Looking east, along the line of the North Downs. Gatwick Airport is out on that flat bit somewhere.
Looking due south across Dorking (cue guffaws from our American friends). The River Mole is just before the closest housing. The Greensand ridge is in the distance - and here be dragons the Leith Hill Tower.
Looking left, across the Mole Gap and towards the continuation of the North Downs at Denbigh's.
I made a run for it to Canons Farm, where there was some semblance of migration, the highlights being a Swift, 50 Swallow, a Yellow Wagtail, three Whinchat, three Wheatear, 10 Chiffchaff and a Reed Bunting.

Ed Stubbs, of Thornecombe Street fame, has just made a valiant stab at trying to explain the why's, wherefore's, maybe's and speculation surrounding why and how birds move through Surrey. Well worth a read here.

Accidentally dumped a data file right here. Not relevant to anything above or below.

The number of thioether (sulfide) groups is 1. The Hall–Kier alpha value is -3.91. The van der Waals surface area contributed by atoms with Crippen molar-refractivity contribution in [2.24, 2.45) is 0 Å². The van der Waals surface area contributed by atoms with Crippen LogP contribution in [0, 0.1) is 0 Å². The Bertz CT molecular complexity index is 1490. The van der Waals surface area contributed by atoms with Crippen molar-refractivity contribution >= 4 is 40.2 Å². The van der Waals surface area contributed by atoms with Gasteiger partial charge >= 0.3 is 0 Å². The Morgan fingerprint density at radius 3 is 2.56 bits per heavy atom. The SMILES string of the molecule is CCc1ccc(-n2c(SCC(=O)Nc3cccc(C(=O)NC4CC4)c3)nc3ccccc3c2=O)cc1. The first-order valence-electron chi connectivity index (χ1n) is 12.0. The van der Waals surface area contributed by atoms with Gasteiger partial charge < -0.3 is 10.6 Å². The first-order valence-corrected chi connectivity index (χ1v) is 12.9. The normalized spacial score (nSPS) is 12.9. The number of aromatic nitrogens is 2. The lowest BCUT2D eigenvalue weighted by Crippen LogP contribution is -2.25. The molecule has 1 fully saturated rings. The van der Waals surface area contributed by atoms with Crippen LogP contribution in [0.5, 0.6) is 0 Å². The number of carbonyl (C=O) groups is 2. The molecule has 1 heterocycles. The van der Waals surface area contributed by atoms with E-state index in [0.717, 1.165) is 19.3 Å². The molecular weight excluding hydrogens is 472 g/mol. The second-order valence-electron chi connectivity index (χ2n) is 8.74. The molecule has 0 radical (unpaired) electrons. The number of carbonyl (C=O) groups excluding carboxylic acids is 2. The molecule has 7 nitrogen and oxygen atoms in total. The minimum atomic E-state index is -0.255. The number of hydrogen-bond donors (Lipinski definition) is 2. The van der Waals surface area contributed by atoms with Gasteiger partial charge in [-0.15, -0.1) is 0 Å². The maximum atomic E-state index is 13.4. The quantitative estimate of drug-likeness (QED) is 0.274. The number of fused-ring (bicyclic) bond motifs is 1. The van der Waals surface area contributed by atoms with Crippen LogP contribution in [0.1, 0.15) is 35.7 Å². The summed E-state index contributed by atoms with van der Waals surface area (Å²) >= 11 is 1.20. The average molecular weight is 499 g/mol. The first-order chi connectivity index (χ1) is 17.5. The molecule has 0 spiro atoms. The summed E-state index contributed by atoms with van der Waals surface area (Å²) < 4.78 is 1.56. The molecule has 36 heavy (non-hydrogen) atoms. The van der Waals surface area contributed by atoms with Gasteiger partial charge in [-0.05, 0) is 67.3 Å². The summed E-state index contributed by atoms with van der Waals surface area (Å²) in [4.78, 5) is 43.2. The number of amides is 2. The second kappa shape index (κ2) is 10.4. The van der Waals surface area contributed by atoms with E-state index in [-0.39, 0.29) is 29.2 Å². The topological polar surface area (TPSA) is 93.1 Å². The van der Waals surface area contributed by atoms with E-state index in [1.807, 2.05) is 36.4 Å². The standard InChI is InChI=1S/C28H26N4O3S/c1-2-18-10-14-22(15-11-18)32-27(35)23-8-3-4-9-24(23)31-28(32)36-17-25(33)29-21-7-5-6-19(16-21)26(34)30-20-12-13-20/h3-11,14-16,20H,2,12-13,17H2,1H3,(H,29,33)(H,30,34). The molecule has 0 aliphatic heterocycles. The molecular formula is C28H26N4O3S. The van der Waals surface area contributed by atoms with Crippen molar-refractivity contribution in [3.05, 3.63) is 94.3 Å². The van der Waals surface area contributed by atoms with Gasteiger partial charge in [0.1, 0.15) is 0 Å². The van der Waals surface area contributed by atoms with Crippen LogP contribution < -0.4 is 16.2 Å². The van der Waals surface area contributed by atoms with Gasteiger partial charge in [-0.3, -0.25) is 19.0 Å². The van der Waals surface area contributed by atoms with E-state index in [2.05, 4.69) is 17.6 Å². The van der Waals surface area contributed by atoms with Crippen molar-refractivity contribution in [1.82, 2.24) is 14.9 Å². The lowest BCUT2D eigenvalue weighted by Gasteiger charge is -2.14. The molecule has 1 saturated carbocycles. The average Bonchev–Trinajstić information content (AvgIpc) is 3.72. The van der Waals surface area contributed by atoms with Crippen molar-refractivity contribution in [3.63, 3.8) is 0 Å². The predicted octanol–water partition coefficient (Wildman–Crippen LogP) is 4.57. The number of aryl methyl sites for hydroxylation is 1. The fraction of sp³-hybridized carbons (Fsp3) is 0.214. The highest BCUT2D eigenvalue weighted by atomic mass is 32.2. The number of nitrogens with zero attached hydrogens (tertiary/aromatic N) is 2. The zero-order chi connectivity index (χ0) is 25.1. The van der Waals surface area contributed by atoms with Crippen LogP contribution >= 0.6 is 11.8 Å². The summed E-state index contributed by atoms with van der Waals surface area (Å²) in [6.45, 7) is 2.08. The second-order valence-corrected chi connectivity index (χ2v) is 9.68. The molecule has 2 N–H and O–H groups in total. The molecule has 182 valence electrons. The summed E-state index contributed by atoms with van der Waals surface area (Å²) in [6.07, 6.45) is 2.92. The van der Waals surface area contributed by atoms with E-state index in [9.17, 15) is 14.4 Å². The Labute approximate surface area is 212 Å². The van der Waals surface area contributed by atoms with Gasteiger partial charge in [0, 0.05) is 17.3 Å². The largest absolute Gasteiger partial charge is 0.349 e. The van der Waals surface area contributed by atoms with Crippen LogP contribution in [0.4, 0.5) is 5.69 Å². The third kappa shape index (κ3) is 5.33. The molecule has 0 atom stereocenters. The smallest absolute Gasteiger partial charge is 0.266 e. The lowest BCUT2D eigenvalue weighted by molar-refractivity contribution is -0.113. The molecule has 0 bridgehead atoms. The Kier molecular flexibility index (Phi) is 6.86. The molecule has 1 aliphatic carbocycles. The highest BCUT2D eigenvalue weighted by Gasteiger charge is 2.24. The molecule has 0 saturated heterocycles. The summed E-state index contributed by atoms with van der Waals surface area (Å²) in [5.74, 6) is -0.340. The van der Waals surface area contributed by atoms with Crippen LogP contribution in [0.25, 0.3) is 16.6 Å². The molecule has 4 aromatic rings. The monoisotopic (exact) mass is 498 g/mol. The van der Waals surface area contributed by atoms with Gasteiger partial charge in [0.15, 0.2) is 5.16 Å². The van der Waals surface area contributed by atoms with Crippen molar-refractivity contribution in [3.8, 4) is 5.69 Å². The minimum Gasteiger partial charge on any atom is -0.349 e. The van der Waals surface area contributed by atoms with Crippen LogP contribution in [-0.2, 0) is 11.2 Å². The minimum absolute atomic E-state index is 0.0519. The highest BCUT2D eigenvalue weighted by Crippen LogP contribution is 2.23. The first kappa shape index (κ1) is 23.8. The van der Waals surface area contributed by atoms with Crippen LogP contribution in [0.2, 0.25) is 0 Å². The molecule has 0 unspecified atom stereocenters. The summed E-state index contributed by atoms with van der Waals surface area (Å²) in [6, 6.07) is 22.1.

Tuesday, 10 September 2019


This morning, while waiting for a big hirundine/pipit day, and daydreaming about big thrush days to come, I spent some time on the shores of the northern lake at Beddington SF, watching a group of four Whinchat, a Stonechat and a female Common Redstart. Another Whinchat was found on the Beddington park border. Not a lot was passing overhead although five Sand Martin and two Common Swift were noteworthy.

Sunday, 8 September 2019

Looking down, looking up

Denbigh's Hillside on a warm and sunny morning is a delightful place to be. It has the lot - scenery, plants, butterflies and birds. The main purpose of my visit was to monitor the butterflies that were still on the wing. We are coming to the end of many of their flight times, and, for some species, today may well have been my last chance to observe them in 2019. Numbers were quite low considering how good the weather conditions were, with the commonest 'blue' being Adonis (although they still didn't reach double figures and were by and large tatty) but in contrast the only two Silver-spotted Skippers seen were still very fresh.